Entrepreneurship is a major driver of economic growth, enabling the ability of a community to increase opportunities for its residents to secure well-paying jobs that do not go overseas or move to other regions in the country. Moreover, communities that have successfully established a culture of entrepreneurship also have a strong sense of place, where people want to live and work. Surprised?
Here's five reasons why:
Entrepreneurs and small business owners thrive in places where they can effortlessly network to spark ideas and support innovation. As communities historically had town squares, cafes, and small, locally-owned retail stores where people assembled and bumped into each other, entrepreneurship spaces and small business initiatives create a social environment that stimulates and nurtures creativity. Access to these spaces and amenities empowers individuals and groups to explore, design and build ideas, enhance and improve existing items, and more. Richard Florida writes in The Rise of the Creative Class, that "At bottom, entrepreneurship is a social process that stems from a broad set of social and cultural conditions." Entrepreneurs become the catalyst in the community for economic and creative development and attract new residents who want to be a part of this movement.
Creative workplaces and small businesses encourage the simulation of related and auxiliary businesses and initiatives that support these new ventures, fostering an interesting mix of skills and product development They create jobs, major startups, and success stories. They start humbly by hiring local residents as staff, but over time spreads to attracting and launching new businesses. In the current gig-economy, these spaces will allow individuals such as teachers and leaders of the maker community a place to hold courses and classes based on their skills and specializations. Artists, artisans, chefs, engineers, designers, and creatives gather here and often form partnerships and leverage networks with other maker communities, investors, and companies.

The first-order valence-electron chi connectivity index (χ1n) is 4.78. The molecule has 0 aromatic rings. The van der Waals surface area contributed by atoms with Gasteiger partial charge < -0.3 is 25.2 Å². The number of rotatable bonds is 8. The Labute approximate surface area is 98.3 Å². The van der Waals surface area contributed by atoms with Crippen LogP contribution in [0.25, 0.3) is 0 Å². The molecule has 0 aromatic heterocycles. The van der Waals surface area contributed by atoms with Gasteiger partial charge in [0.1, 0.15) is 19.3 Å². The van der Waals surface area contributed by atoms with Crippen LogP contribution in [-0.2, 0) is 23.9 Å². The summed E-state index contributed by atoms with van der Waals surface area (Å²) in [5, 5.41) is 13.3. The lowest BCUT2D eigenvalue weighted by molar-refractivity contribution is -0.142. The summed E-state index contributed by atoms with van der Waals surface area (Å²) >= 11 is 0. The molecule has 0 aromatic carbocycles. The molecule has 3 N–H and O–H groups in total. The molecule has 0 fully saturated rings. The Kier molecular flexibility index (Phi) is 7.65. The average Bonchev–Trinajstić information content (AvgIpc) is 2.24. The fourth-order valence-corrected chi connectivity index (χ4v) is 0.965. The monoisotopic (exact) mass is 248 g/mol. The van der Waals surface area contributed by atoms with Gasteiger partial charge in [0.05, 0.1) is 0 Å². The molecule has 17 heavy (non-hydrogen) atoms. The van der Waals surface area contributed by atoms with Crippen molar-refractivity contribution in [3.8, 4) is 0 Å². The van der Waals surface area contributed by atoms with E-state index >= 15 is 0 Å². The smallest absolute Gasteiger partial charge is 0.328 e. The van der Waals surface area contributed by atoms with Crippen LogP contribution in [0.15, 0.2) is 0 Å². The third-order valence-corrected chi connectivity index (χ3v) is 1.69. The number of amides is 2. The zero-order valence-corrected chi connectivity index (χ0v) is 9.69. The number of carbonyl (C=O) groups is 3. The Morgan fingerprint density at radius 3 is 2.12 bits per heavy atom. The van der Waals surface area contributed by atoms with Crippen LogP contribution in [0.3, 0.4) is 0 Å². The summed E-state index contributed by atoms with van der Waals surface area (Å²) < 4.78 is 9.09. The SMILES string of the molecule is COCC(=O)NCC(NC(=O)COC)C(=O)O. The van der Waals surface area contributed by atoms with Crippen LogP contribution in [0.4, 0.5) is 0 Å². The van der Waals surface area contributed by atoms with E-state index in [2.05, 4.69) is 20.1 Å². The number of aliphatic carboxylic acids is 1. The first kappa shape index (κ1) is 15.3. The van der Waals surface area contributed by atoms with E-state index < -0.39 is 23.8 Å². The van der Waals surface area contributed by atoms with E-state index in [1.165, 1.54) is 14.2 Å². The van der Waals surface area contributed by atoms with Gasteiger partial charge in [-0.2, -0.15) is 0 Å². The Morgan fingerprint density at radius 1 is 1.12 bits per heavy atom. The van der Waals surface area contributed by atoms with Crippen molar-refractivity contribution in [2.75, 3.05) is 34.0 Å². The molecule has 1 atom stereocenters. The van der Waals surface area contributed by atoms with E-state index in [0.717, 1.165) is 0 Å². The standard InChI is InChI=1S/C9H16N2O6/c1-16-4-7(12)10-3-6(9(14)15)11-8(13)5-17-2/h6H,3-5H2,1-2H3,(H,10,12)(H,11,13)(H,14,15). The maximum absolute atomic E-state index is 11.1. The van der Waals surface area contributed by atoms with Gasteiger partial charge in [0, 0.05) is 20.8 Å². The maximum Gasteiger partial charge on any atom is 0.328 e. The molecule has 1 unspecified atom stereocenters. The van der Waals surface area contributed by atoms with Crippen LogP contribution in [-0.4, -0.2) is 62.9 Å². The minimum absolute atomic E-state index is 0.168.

Makerspaces, collaborative spaces where people share creative tools and technology, in particular, become an instant destination. They attract global companies, small- and medium-sized enterprises, designers, knowledge-based centers, and other institutions to the area. They are hubs of knowledge and creativity where people come together to learn, create, and share ideas. Florida's research reveals quality of place is one of the primary factors in areas where highly talented, creative, and entrepreneurial people cluster. He defines quality of place in terms of three attributes: "what’s there – the buildings, the neighborhoods, the physical design; who’s there – the people, the diversity, the human energy; and what’s going on – the bustling street life, sidewalk cafes, restaurants and music venues, active outdoor recreation."
Entrepreneurial spaces attract millennials and post-millennials. These spaces become a potential hangout spot, an internship, and, once partnered with local colleges and universities, becomes a place for skills and apprenticeship training, creating a generation of skilled trained workers, stimulating job growth, and diversifying the economy. For more experienced workers, makerspaces and coworking spaces can become places where they teach and share their knowledge. Retirees can work on their side projects and volunteer to work with mentees on developing and growing small businesses and start-up companies. They are places that a attract a broad range of talented and creative people of all backgrounds to exercise their entrepreneurial muscle.
Entrepreneurs and small business owners often mentor and support others like themselves and their communities. Entrepreneurs and small business owners see possibilities and opportunities where others have not. They move away from tradition and obsolete systems and technologies, resulting in an improved quality of life and place--new jobs, skills, businesses, services, amenities, and more. Likewise, they are known to invest in their communities and support the further development and growth of amenities and initiatives that add to the quality of life and place in their communities.
What regions and cities with strong entrepreneurial cultures have in common is diverse populations, spaces for innovation and creativity, amenities such as restaurants, retail, and parks and recreation spaces---a strong sense of place, where people want to live and work. In order for cities and regions to establish a culture of entrepreneurship, they will need to set in place spaces, amenities, and policies that will attract people and in which creativity and entrepreneurship can thrive.